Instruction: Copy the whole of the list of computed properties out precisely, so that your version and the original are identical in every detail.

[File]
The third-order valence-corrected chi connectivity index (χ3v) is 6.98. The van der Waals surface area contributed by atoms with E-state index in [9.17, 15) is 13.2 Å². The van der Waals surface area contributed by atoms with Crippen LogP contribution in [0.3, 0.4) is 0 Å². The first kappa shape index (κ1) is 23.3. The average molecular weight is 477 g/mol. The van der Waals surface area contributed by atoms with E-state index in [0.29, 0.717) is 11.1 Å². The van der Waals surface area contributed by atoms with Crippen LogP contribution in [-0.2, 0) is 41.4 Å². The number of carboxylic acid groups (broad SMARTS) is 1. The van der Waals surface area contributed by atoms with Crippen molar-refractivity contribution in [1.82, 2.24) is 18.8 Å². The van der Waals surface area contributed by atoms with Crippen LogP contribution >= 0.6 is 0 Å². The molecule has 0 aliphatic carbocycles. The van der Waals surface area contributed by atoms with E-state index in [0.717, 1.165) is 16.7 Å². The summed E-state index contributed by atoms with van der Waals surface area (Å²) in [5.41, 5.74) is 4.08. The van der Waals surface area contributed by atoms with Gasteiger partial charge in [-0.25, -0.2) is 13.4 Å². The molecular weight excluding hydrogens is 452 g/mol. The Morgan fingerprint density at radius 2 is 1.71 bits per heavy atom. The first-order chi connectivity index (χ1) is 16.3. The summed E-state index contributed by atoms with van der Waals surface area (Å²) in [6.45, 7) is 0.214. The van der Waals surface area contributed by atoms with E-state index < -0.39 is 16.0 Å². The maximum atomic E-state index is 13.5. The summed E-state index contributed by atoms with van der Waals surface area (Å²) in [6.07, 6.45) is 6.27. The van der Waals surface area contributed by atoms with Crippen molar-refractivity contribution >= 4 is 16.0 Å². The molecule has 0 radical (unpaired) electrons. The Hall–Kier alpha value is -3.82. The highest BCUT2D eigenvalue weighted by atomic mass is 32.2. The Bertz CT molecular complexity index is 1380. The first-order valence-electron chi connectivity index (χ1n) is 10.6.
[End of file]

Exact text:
The third-order valence-corrected chi connectivity index (χ3v) is 6.98. The van der Waals surface area contributed by atoms with E-state index in [9.17, 15) is 13.2 Å². The van der Waals surface area contributed by atoms with Crippen LogP contribution in [0.3, 0.4) is 0 Å². The first kappa shape index (κ1) is 23.3. The average molecular weight is 477 g/mol. The van der Waals surface area contributed by atoms with E-state index in [0.29, 0.717) is 11.1 Å². The van der Waals surface area contributed by atoms with Crippen LogP contribution in [-0.2, 0) is 41.4 Å². The number of carboxylic acid groups (broad SMARTS) is 1. The van der Waals surface area contributed by atoms with Crippen molar-refractivity contribution in [1.82, 2.24) is 18.8 Å². The van der Waals surface area contributed by atoms with Crippen LogP contribution >= 0.6 is 0 Å². The molecule has 0 aliphatic carbocycles. The van der Waals surface area contributed by atoms with E-state index in [0.717, 1.165) is 16.7 Å². The summed E-state index contributed by atoms with van der Waals surface area (Å²) in [5.41, 5.74) is 4.08. The van der Waals surface area contributed by atoms with Gasteiger partial charge in [-0.25, -0.2) is 13.4 Å². The molecular weight excluding hydrogens is 452 g/mol. The Morgan fingerprint density at radius 2 is 1.71 bits per heavy atom. The first-order chi connectivity index (χ1) is 16.3. The summed E-state index contributed by atoms with van der Waals surface area (Å²) in [6.45, 7) is 0.214. The van der Waals surface area contributed by atoms with E-state index < -0.39 is 16.0 Å². The maximum atomic E-state index is 13.5. The summed E-state index contributed by atoms with van der Waals surface area (Å²) in [6.07, 6.45) is 6.27. The van der Waals surface area contributed by atoms with Crippen molar-refractivity contribution >= 4 is 16.0 Å². The molecule has 0 radical (unpaired) electrons. The Hall–Kier alpha value is -3.82. The highest BCUT2D eigenvalue weighted by atomic mass is 32.2. The Bertz CT molecular complexity index is 1380. The first-order valence-electron chi connectivity index (χ1n) is 10.6.